Sexual offence suspects cannot have bail conditions brought against them until there is sufficient evidence to charge them, meaning they can leave the island before the results of DNA analysis have been obtained.
Two Deputies have shed light on the situation as part of attempts to get Home Affairs to consider creating pre-charge bail conditions as part of its reforms to Sexual Offences legislation.
Deputies Neil Inder and Heidi Soulsby said States members have been made aware of "problems" in the legal system currently which need to be addressed.
Their amendment directs Home Affairs, as part of its ongoing review of Justice Policy, to "consider the appropriateness of introducing legislation enabling pre-charge bail conditions to prevent a suspect from failing to surrender, offending on bail, interfering with prosecution witnesses or otherwise obstructing the course of justice and to report its findings to the States no later than 28 February 2021.”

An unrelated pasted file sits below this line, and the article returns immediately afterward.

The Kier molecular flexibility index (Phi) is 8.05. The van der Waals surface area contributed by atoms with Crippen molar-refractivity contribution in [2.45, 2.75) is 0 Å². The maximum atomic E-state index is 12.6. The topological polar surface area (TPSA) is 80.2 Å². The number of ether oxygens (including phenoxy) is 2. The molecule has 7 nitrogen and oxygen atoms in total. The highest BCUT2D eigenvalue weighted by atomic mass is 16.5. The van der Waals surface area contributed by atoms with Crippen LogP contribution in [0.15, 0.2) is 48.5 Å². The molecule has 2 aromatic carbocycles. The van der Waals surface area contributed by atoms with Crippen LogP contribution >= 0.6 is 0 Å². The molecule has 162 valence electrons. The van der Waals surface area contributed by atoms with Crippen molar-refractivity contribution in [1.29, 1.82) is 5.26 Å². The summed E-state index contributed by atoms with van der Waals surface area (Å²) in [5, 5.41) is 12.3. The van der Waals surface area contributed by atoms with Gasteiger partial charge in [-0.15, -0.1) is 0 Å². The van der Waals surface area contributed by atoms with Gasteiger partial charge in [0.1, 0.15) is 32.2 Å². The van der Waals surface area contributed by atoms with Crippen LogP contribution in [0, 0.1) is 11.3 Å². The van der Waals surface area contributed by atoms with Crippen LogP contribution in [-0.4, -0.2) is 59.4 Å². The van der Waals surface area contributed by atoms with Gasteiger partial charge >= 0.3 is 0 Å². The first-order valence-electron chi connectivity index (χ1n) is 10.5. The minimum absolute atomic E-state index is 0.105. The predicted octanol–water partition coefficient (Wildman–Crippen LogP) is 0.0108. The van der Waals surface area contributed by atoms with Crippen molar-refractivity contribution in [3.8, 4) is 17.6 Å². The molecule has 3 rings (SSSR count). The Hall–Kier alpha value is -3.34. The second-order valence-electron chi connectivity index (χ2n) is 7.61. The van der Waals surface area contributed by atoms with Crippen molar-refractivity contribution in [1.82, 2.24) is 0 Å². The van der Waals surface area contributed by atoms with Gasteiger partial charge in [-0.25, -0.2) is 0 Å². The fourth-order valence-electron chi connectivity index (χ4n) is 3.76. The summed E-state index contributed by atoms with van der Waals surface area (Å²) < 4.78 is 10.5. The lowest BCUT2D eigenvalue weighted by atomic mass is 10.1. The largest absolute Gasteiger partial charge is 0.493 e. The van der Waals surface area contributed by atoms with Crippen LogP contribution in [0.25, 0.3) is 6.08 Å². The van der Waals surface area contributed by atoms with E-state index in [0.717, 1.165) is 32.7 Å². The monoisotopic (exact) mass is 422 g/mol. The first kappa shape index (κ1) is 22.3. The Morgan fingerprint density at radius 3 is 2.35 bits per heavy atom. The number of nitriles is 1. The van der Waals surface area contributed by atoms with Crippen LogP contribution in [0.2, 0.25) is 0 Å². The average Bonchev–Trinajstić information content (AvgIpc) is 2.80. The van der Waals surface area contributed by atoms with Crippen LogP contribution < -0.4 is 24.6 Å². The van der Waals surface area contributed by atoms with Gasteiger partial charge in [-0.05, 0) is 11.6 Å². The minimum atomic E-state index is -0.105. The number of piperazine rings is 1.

Pictured: Deputies Neil Inder and HSC President Heidi Soulsby have laid the amendment.
Deputy Soulsby said: "There is little in law that enables pre-bail conditions to be imposed. One area that is being looked is in respect of Domestic Violence Protection Orders, which is something picked up in the HMIC report.
"However, currently no conditions can be placed on someone suspected of a serious criminal offence where the evidence is as yet insufficient to place charges. This can be an issue where, in a suspected sexual offence for example, results of DNA analysis have yet to obtained. In the meantime, there is nothing to prevent the suspect from leaving the island.
"The amendment seeks to direct the Committee for Home Affairs to look into this as part of the justice review."
The explanatory note to the amendments gives further comment.
"States Members were recently informed of the problems caused by the absence of sufficient provision for pre-charge bail conditions in Guernsey, in the context of a case of alleged sexual assault," it said.
"While these issues aren't unique to sexual offence cases, there is a strong link to the primary subject of this policy letter, as the use of, for example, DNA tests (which take time to complete) in order to establish an evidence base for prosecution in such cases means that it has the potential to be a recurrent challenge here."
The amendment will be debated as part of the debate next week covering the introduction of Sexual Offences legislation.
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